how would you implicit differentiate this?
x + y = tan(x - y)
I can't isolate y'
thanks
the square is on the secant, not the (x - y)
$\displaystyle 1 + y' = \sec^2 (x - y) (1 - y')$
you don't have many options here, what can we do with this. there are brackets on the right, multiply them out, we get:
$\displaystyle 1 + y' = \sec^2 (x - y) - y' \sec^2 (x - y)$
we want to solve for $\displaystyle y'$, so get all the temrs with $\displaystyle y'$ on one side of the equation
$\displaystyle \Rightarrow y' + y' \sec^2 (x - y) = \sec^2 (x - y) - 1 $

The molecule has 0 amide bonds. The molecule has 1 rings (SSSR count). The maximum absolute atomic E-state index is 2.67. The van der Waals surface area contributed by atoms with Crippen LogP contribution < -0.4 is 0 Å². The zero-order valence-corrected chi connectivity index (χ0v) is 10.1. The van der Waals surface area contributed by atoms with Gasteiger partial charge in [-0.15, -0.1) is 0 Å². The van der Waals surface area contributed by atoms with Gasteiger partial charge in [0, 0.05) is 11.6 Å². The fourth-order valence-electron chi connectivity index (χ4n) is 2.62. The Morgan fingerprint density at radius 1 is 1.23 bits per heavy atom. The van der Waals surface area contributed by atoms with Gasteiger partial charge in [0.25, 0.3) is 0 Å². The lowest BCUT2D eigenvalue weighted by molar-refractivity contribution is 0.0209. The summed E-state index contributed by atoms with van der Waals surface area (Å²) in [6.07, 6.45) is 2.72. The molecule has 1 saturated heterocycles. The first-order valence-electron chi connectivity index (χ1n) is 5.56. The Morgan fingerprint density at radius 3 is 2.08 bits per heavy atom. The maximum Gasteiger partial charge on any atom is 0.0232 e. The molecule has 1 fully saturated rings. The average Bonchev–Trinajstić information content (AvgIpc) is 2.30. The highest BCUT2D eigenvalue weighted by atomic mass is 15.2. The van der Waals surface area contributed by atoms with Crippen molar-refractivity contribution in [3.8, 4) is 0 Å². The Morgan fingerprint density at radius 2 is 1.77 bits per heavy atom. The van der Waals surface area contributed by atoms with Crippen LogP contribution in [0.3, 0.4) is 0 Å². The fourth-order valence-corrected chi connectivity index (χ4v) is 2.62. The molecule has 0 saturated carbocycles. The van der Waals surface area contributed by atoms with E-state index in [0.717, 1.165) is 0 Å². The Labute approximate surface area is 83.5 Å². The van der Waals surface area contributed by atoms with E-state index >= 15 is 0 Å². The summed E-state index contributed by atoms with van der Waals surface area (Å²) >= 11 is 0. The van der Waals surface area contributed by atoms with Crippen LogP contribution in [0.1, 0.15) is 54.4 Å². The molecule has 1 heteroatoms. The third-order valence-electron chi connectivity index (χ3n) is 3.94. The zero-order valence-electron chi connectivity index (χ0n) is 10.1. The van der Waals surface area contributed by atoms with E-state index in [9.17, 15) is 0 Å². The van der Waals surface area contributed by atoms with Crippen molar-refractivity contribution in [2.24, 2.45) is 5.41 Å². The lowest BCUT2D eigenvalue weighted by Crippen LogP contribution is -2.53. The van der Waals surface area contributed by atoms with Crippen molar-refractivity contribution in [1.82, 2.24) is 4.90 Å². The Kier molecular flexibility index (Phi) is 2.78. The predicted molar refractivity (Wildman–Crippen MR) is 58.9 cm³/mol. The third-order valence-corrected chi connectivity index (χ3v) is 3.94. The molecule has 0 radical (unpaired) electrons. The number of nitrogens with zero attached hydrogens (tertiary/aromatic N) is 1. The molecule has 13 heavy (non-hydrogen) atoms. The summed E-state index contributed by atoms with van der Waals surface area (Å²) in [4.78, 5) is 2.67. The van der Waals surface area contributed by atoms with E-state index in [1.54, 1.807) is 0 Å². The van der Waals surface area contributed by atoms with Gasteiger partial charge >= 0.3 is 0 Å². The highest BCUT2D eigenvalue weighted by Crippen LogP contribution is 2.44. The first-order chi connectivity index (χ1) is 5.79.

$\displaystyle y'$ is a common term on the left, factor it out:
$\displaystyle y' \left( 1 + \sec^2 (x - y) \right) = \sec^2 (x - y) - 1$
divide both sides by $\displaystyle 1 + \sec^2 (x - y)$:
$\displaystyle \Rightarrow y' = \frac {\sec^2 (x - y) - 1}{\sec^2 (x - y) + 1}$
now this answer has a nice symmetry to it, but if you don't care about that, you can simplify the numerator on the right:
$\displaystyle \Rightarrow y' = \frac {\tan^2 (x - y)}{\sec^2 (x - y) + 1}$